Charlie Chaplin & David Raksin - Charlie’s Dance (via Modern Times: Original Music from the Motion Picture Soundtrack)
“[When he arrived at the studio], Charlie was generally armed with a couple of musical phrases; in the beginning, apparently because he thought of me as an innocent, he seemed to enjoy telling me that he got some of his best ideas ‘while meditating [raising of eyebrow] - on the throne, you know.’ Innocent or not, few composers can afford to be squeamish about the loci of the muse.
Here it may be valuable to discuss the nature of the collaboration which Chaplin found necessary. [Despite being credited as sole composer on most of his films], in all his films, Chaplin was assisted by another composer.
Charlie and I worked hand in hand. Sometimes the initial phrases were several phrases long, and sometimes they consisted of only a few notes, which Charlie would whistle, or hum, or pick out on the piano. I remained in the projection room, where Charlie and I worked together to extend and develop the musical ideas to fit what was on the screen. The result of this process was a series of sketches, quite specific as to the principle musical lines and cueing to the action on the screen, but far from complete as to harmonies, subsidiary lines, and instrumentation.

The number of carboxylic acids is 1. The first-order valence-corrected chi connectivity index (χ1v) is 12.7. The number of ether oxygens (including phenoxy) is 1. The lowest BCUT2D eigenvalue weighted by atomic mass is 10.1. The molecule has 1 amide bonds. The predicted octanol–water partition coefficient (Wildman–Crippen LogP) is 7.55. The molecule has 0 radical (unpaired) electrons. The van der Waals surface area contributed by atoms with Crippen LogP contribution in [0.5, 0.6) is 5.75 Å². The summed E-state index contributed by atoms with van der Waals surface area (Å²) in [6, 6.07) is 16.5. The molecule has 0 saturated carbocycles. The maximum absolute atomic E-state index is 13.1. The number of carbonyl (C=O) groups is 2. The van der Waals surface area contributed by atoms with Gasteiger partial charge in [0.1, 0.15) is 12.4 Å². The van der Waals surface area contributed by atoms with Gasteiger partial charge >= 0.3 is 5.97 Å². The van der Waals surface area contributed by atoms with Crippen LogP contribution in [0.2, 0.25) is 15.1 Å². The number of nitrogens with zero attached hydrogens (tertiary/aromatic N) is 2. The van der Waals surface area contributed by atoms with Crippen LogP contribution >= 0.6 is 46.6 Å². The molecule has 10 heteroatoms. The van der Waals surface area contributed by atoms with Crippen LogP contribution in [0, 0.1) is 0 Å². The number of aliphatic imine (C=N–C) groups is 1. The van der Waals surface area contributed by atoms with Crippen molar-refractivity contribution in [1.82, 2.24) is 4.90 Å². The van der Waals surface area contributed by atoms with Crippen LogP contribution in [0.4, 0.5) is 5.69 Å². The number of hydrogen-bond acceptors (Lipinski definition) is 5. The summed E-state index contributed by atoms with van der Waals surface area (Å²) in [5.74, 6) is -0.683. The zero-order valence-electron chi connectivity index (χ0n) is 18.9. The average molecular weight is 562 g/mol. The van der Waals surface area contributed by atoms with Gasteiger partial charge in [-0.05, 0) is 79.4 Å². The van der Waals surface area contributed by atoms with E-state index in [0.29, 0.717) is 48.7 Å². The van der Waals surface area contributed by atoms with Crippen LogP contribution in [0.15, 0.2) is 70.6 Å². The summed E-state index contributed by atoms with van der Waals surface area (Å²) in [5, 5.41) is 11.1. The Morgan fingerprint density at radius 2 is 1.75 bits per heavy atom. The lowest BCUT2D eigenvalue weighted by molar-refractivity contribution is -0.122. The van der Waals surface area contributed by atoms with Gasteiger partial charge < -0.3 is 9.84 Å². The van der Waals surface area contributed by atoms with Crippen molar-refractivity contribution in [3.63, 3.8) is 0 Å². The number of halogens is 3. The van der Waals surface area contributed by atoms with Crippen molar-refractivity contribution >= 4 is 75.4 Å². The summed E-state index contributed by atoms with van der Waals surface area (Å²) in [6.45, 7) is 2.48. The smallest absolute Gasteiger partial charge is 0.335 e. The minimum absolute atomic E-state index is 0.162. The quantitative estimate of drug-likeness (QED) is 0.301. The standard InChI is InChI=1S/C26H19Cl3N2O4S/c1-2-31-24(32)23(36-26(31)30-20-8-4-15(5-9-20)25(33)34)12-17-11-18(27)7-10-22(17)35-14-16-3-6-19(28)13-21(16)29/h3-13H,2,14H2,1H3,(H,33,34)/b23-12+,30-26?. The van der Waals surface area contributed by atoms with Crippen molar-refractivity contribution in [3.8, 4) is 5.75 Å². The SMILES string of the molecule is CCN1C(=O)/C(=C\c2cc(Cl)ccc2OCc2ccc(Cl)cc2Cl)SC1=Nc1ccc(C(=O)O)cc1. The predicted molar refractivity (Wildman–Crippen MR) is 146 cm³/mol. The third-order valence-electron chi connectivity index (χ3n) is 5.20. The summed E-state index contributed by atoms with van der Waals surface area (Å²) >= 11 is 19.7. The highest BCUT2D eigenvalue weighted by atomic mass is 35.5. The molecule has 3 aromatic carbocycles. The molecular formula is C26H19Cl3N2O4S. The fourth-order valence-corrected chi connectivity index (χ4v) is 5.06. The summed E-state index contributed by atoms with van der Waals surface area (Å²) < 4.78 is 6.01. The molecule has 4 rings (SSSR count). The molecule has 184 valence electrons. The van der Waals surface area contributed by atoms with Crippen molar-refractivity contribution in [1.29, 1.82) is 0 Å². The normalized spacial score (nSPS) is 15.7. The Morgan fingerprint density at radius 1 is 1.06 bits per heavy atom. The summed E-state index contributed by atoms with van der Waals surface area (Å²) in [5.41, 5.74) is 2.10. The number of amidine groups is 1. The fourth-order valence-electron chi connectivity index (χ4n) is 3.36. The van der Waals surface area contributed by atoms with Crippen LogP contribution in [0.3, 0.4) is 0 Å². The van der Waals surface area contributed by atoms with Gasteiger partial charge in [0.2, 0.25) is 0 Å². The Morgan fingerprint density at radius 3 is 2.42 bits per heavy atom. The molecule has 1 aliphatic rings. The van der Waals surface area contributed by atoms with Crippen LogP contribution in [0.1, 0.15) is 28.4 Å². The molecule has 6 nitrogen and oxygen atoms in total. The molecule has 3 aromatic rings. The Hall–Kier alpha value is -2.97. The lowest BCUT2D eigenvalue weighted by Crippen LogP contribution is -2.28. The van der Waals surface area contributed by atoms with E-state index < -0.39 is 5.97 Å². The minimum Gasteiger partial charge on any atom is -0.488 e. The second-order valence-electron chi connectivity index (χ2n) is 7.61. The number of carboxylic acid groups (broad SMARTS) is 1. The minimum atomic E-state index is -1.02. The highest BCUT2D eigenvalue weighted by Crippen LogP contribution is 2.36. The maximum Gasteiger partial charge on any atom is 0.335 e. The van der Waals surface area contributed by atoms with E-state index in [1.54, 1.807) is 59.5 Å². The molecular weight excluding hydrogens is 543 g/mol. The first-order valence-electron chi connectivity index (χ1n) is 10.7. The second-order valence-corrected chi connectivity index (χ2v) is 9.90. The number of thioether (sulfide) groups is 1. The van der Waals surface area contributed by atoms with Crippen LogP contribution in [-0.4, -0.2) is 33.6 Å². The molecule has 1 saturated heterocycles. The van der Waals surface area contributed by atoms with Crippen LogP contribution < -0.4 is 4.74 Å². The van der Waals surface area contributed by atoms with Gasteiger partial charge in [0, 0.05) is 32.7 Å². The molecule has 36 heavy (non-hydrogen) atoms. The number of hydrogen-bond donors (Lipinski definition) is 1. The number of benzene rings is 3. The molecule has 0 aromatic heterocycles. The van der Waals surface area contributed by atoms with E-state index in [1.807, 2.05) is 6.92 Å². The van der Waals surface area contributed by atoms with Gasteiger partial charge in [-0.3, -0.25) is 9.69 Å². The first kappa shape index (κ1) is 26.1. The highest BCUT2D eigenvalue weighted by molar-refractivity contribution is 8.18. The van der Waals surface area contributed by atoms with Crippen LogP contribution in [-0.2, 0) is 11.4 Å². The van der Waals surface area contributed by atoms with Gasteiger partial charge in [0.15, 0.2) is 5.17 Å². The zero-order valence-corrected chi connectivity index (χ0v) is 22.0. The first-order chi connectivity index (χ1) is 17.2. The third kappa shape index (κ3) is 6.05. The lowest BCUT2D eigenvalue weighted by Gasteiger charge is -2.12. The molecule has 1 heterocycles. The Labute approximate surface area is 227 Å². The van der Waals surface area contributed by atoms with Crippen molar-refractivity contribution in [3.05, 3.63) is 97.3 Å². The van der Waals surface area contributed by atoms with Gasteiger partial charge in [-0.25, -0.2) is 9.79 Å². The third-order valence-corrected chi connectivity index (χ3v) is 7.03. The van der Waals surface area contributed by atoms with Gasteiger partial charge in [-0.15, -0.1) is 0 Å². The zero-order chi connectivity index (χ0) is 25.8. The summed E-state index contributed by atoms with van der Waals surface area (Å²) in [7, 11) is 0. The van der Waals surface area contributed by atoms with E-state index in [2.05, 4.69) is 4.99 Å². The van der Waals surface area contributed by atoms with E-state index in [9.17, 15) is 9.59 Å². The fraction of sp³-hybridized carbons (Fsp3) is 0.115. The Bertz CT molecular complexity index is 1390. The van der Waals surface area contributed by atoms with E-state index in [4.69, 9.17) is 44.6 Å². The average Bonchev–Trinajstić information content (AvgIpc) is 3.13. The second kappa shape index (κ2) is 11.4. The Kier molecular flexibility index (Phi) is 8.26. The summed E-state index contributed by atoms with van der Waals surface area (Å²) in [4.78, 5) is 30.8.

When you have only a few notes or a short phrase with which to cover a scene of some length, there must ensue considerable development and variation - what is called for is the application of the techniques of composition to shape and extend the themes to the desired proportions.
That so few people understand this makes possible the common delusion that composing consists of getting some kind of micro-flash of an idea, and that the rest of it is mere artisanry; it is this misconception that has enabled a whole generation of hummers and strummers to masquerade as composers.”
-David Raksin, Quarterly Journal for the Library of Congress (1983)